Eye For Film >> Movies >> Mr Bean's Holiday (2007) Film Review
Mr Bean's Holiday
Reviewed by: Chris
It must have been on a long-haul flight when the brilliance of Mr Bean, a character I had always hated, struck me with particular poignancy. I'd rather be asleep on a plane than trying to watch a movie. Tiny screens of dubious quality, frequent interruptions by English-is-not-my-first-language air-hostesses, and broken sleep cycles mean this is not how I like to be entertained, especially by one of my least favourite comedians. But, groggy-eyed, jolted awake by passengers needing the loo and with my eyes involuntarily half-focussed on the antics of a man whose contortions and expressions are without bounds, it came to me. Buster Keaton, Charlie Chaplin, all those silent greats. Sod the sense. Sod the language barriers. They were a visual delight.
For Mr Bean's second cinematic excursion, he goes on holiday. Nothing fancy. A trip to the Riviera he's won in a raffle. Video camera included. He has a fixed intention of paddling on the sunny beach, and sets off on Eurostar and Intercontinental. Many Mr Bean-type misadventures happen on the way, of course. He loses his passport, his ticket, gets thrown off the train, busks in a local market, wanders onto a film set, gets a lift from a minor actress, is hunted as a criminal, and turns a flop at Cannes into a major success. And gets to go paddling.
Each scene lasts only a few minutes and is largely self-contained. "It was always a slight source of regret to me that Mr Bean spoke as much as he did in the first film," says Atkinson. "By putting Mr Bean in an environment where he doesn't speak the language he would have to deal with every situation in a silent way, and that way we would be able to maintain a bit of purity to the way Mr Bean works." And it works well, once you get into that way of thinking. His main words throughout the movie are, "Qui", "Non," and "Gracias" (he seems to think all these are French.) His two traveling companions, Stepan (Max Baldry) and Sabine (Emma de Caunnes), either don't speak English or don't realise he is English.
One of my favourite scenes is when he starts busking to get some money. Bean gyrates inventively to different types of music, but is only when he lip-syncs to Puccini's O Mi Babbino Caro (aided by Stepan playing his 'dead' child) that the locals love him and shower them with coins.
Atkinson also uses the delayed discovery device well - as when he gets rid of oysters in a nearby diner's handbag. But in essence we enjoy the fact that he follows his whims and, when he doesn't conform, it is in a way that makes perfect sense to him, however outrageous. A concatenation of events leads him inevitably to Cannes (for the first time ever, the crew were even allowed to film on the red carpet during the festival).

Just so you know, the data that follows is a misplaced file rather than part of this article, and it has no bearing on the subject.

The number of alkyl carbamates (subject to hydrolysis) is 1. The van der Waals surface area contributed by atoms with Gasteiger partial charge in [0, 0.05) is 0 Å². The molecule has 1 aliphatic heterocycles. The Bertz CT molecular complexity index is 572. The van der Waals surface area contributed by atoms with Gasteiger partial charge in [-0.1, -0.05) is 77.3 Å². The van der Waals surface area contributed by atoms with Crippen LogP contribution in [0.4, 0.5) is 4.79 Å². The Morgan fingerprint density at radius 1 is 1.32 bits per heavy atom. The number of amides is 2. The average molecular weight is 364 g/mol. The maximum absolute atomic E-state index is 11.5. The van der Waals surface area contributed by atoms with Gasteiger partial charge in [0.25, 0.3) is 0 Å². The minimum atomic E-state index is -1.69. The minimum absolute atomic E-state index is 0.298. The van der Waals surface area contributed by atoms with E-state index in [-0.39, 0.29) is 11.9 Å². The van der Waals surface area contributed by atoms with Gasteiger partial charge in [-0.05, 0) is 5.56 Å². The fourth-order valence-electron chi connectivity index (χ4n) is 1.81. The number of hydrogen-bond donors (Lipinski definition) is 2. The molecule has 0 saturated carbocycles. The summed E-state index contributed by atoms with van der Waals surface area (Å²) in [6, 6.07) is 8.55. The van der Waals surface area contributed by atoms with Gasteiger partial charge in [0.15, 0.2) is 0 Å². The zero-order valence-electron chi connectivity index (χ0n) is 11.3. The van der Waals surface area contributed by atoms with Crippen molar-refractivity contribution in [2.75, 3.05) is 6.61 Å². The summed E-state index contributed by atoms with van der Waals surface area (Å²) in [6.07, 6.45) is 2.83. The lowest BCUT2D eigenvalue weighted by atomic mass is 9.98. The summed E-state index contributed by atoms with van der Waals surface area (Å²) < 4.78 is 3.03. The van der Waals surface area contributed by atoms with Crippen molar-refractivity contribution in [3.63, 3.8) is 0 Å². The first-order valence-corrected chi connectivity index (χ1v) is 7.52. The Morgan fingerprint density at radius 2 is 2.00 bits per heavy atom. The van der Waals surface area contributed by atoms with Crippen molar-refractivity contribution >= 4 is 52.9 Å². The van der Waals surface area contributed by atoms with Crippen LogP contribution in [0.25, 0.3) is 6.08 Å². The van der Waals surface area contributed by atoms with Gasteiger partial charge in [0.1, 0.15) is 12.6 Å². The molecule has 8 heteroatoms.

At times I felt Bean's selfishness was irksome. He would just steal things - such as someone's bike - when he needed to chase a chicken that had his train ticket caught in its foot. But I kept watching, fascinated. As Atkinson puts it: "I don't think he's a nice man to spend time with because he's selfish and self-centred, but people forgive him because they think he's just a child and they just enjoy the silliness and naivety."
I had wondered if, amusing as the character is, he could really justify 90 minutes of continuous viewing. The ending, however, is quite clever, and suggests a triumph of silent film over sound.
Rowan Atkinson attracted launched Mr Bean onto TV in 1990. The first Bean film grossed over $260 million worldwide in 1997 - a remarkable sum for what many would see as a middle-of-the-road comedy. But the key is that it can be immediately understood in any language, anywhere in the world.
Mr Bean's Holiday continues the silent film tradition. It is a major accomplishment for British screen exporting. As a phenomenon, it is near unique at the present time. But although it will screen successfully on airlines from every part of the globe, it may be judged by many as only just substantial enough for mainstream cinema experience in its country of origin.
Stay to the end of the credits for an extra 'footnote' scene.Reviewed on: 31 Mar 2007
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